Deputy Editor Karen Hudson On The Art of Building Relationships
Just three short years ago Karen Hudson’s life looked like something you’d find on a reality TV show. She was working as an unpaid intern at a marketing company just months after giving birth to a premature baby, and the relationship with her son’s father had just ended. Sleeping on a friend’s couch, she gave new meaning to the term ‘starting over.’
Today, however, Karen Hudson’s life looks much different. Like something out of a feel good movie she went from intern to founder of Mommynoire, the leading lifestyle site for African American moms. Everything you know and love about coming here you can thank Karen and her team. And while she could take sole credit for her miraculous turnaround- just imagine what it must have taken to turn those lemons into a lemon drop martini- it’s not herself that she likes to thank. It’s her relationships. She credits them with carrying her from one point to the next when she was trying to move up that ladder. Without them she wouldn’t be here today.
But if you think that this type of favor with people is a given, think again. It’s an art.
Fortunately, “Konnection,” the nickname Karen was given for her love of connecting people together and her ability to connect with people, is happy to plug you in.
Read on as she shares the art of relationship building.
Mommynoire: How do you cultivate relationships?
Karen: It has a lot to do with your personality. Some people have never learned the art of relationship building. They didn’t get it as a child. They didn’t learn how to share. Some people are good at being alone. But if you want to cultivate it you need to spend time getting to know people past the surface. Make a decision up front where you want the relationship to go. You can’t be personal with everyone and you shouldn’t.
Mommynoire: How do you get past the surface?
Karen: I’m always transparent. I’ll show my scars so people know I’m not perfect. It builds trust and a connection.
Mommynoire: What can a person do to build relationships at work?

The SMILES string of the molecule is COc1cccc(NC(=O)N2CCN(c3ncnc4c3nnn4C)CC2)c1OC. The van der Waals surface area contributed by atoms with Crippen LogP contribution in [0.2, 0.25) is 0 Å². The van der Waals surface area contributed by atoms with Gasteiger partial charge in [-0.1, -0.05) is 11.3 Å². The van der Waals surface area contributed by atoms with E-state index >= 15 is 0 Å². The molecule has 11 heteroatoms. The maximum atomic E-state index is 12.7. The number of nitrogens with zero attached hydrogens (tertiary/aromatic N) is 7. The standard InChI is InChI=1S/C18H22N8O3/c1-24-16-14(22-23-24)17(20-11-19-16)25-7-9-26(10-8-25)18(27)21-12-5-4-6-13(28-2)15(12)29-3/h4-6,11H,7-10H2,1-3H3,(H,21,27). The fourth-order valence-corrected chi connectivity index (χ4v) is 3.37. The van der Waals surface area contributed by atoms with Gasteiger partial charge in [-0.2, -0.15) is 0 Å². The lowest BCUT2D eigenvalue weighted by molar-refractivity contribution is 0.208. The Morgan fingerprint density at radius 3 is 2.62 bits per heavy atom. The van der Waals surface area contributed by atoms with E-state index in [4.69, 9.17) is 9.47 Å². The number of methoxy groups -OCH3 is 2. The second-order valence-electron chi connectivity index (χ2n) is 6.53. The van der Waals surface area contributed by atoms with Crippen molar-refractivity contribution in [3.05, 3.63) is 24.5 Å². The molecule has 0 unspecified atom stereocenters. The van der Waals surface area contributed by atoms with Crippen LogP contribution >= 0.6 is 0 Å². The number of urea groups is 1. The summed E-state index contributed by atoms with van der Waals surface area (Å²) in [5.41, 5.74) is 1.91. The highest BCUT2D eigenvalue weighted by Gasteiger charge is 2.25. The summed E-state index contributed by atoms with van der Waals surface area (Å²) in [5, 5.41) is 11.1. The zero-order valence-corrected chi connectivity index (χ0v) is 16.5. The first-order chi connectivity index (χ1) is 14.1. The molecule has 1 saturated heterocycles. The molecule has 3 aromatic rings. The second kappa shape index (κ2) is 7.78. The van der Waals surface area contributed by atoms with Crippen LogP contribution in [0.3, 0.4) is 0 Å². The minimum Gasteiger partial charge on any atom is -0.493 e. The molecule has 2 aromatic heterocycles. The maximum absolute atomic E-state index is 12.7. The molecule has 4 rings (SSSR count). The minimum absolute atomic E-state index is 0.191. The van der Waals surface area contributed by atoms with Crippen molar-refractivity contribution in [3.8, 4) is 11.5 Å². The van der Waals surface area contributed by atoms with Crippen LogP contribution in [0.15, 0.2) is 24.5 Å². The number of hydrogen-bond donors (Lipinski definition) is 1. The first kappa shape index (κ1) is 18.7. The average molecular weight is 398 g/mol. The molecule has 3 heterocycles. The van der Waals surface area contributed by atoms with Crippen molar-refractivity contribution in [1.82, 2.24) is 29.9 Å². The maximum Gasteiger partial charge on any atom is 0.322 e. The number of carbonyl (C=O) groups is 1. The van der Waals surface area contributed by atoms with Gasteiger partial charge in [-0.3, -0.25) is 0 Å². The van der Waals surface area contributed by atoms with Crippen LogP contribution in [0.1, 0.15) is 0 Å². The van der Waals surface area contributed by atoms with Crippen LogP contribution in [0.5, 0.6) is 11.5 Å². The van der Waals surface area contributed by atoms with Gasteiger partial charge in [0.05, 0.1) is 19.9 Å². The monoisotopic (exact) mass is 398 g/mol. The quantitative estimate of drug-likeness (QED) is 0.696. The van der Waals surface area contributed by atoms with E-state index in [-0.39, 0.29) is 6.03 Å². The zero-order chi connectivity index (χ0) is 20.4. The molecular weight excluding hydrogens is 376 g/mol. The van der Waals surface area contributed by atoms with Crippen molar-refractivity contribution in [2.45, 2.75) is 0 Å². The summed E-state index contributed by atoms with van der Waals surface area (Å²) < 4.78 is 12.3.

Karen: Empower those around you. In my role as “boss” I teach my team how to replace me. When you teach people to surpass you when they’re ready they’re less apt to try and overtake you. It’s also important to say thank you. Let people know they are appreciated. When you value people that value system translates.
Mommynoire: How do you distinguish between good and bad relationships?
Karen: All friendships need balance. I think it was rapper Fabulous who said, “If you can’t be used you’re useless.” Some people think it’s harsh, but I stand by it. If you don’t bring anything to the table in my friendship journey and I can’t bring anything to you then the friendship will always be at a deficit. A relationship can’t sustain if a person can’t learn from someone.
Mommynoire: What is the best kind of relationship?
Karen: I have stronger relationships with people I’m goal oriented with. Friendships evolve into something more organic when you’re there for the same reasons and have similar values. The people I remember are the people who were instrumental to my growth because they helped me on my journey. When we have relationships just for filler and gossip it fades over time.
Mommynoire: Does building relationships take a long time?
Karen: I used to think that length equaled something genuine, but it doesn’t. Time only means something when you’ve had a series of highs and lows and at the end of it you can still say that you gained something strong out of it, which is growth. People can be married for 15 years and still not know that person. But you can know someone for two months and the puzzle just fits.
Mommynoire: What’s one final key to relationship building?
Karen: Commitment is very important. Friends remember sacrifices. When I had my birthday during a snowstorm the friends that came out showed me that through rain, storm, sleet or hail, ‘we’re here!’ I got a job like that because it was a blizzard and the entire staff called out. It was my first day and I walked almost a mile to get there. The manager said, “I will always keep you on our roster because you showed up.” The ones who show up show you something about the bond you have.